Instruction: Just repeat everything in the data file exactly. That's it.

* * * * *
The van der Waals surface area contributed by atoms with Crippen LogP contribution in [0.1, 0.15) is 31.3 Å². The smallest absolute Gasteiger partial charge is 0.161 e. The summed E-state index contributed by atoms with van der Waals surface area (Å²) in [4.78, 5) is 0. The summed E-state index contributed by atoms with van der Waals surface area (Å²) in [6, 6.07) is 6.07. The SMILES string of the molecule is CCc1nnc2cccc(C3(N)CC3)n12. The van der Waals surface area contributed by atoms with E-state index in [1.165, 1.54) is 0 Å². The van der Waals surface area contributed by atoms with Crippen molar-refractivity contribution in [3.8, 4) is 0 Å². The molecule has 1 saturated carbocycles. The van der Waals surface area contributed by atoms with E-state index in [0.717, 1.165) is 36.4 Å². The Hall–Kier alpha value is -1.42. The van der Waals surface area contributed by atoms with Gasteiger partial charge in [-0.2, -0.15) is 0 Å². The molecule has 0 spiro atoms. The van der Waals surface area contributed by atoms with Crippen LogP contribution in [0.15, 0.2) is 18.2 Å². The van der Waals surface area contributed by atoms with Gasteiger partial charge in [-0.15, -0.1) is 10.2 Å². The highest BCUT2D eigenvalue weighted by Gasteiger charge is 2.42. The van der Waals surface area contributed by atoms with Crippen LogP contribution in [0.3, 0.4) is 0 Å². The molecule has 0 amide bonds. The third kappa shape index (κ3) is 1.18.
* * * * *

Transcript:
The van der Waals surface area contributed by atoms with Crippen LogP contribution in [0.1, 0.15) is 31.3 Å². The smallest absolute Gasteiger partial charge is 0.161 e. The summed E-state index contributed by atoms with van der Waals surface area (Å²) in [4.78, 5) is 0. The summed E-state index contributed by atoms with van der Waals surface area (Å²) in [6, 6.07) is 6.07. The SMILES string of the molecule is CCc1nnc2cccc(C3(N)CC3)n12. The van der Waals surface area contributed by atoms with E-state index in [1.165, 1.54) is 0 Å². The van der Waals surface area contributed by atoms with Crippen molar-refractivity contribution in [3.8, 4) is 0 Å². The molecule has 1 saturated carbocycles. The van der Waals surface area contributed by atoms with E-state index in [0.717, 1.165) is 36.4 Å². The Hall–Kier alpha value is -1.42. The van der Waals surface area contributed by atoms with Gasteiger partial charge in [-0.2, -0.15) is 0 Å². The molecule has 0 spiro atoms. The van der Waals surface area contributed by atoms with Crippen LogP contribution in [0.15, 0.2) is 18.2 Å². The van der Waals surface area contributed by atoms with Gasteiger partial charge in [-0.15, -0.1) is 10.2 Å². The highest BCUT2D eigenvalue weighted by Gasteiger charge is 2.42. The van der Waals surface area contributed by atoms with Crippen LogP contribution in [0.3, 0.4) is 0 Å². The molecule has 0 amide bonds. The third kappa shape index (κ3) is 1.18.